The good news is that the Fed is apparently not considering raising rates as some have feared. The bad news is that it is in no hurry to lower them either. This is according to Federal Reserve Chair Jerome Powell who spoke publicly yesterday for the first time since the recent higher-than-expected CPI  numbers – the third consecutive month in which the reading surpassed expectations. Many in the market had already come to the conclusion that the Fed would hold off on its promised interest rate cuts but Powell has made it official.

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"The recent data have clearly not given us greater confidence and instead indicate that it is likely to take longer than expected to achieve that confidence," Powell said at an event in Washington, DC.  Powell also indicated that  the Fed wasn't considering rate increases. Instead, he said that rates would stay at their current level "as long as needed" and that the Fed would cut rates if the economy was slowing sharply.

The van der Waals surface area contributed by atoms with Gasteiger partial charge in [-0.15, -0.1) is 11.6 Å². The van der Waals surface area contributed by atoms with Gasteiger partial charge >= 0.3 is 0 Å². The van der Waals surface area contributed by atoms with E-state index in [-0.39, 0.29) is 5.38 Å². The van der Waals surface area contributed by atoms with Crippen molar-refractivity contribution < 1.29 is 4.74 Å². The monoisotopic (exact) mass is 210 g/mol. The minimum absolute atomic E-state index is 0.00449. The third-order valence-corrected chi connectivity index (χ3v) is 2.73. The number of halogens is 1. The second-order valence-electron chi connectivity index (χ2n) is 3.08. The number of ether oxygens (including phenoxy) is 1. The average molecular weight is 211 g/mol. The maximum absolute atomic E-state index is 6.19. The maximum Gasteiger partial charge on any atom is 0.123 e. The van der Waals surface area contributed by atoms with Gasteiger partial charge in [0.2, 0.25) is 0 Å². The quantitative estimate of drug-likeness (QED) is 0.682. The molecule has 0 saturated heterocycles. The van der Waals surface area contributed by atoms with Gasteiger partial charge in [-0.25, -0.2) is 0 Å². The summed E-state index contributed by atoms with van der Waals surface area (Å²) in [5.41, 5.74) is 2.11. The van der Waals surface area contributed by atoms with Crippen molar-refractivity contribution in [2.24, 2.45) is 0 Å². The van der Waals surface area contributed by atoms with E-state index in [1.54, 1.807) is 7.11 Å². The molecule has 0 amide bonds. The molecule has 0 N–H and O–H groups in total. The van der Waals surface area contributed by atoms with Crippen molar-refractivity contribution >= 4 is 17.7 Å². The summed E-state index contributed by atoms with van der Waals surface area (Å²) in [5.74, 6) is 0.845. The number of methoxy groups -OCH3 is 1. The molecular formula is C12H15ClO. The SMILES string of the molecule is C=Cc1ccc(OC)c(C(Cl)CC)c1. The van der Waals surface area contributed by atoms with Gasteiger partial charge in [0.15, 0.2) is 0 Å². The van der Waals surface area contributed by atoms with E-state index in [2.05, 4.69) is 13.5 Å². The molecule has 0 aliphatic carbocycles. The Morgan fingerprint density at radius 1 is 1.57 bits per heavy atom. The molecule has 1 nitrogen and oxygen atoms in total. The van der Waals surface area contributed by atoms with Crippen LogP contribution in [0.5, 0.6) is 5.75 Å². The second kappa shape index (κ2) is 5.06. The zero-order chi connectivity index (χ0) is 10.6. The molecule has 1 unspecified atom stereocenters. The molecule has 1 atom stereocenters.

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"Right now, given the strength of the labor market and progress on inflation so far, it's appropriate to allow restrictive policy further time to work," he said.

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Last December Fed officials said that they expected to cut rates three times by the end of 2024. Powell did not back off from that promise but he did not repeat it either in his remarks.

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Nor did Philip N. Jefferson, the Fed's vice chair, who gave a separate speech on Tuesday in which he said the Fed should be prepared to delay rate cuts until inflation moderates. "While we have seen considerable progress in lowering inflation, the job of sustainably restoring 2 percent inflation is not yet done," he said.

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Assuming the Fed will now need to see several months of declining inflation readings, at best rate cuts will be delayed until later in the year. The Fed's caution also throws into doubt its ability to navigate a soft landing for the economy.

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More data will be available next week when the Commerce Department releases personal consumption expenditures, or PCE, which is the Fed's preferred inflation gauge. It is likely to show core prices rose 2.8% in March from a year earlier, according to estimates by Fed economists, the Wall Street Journal reported.

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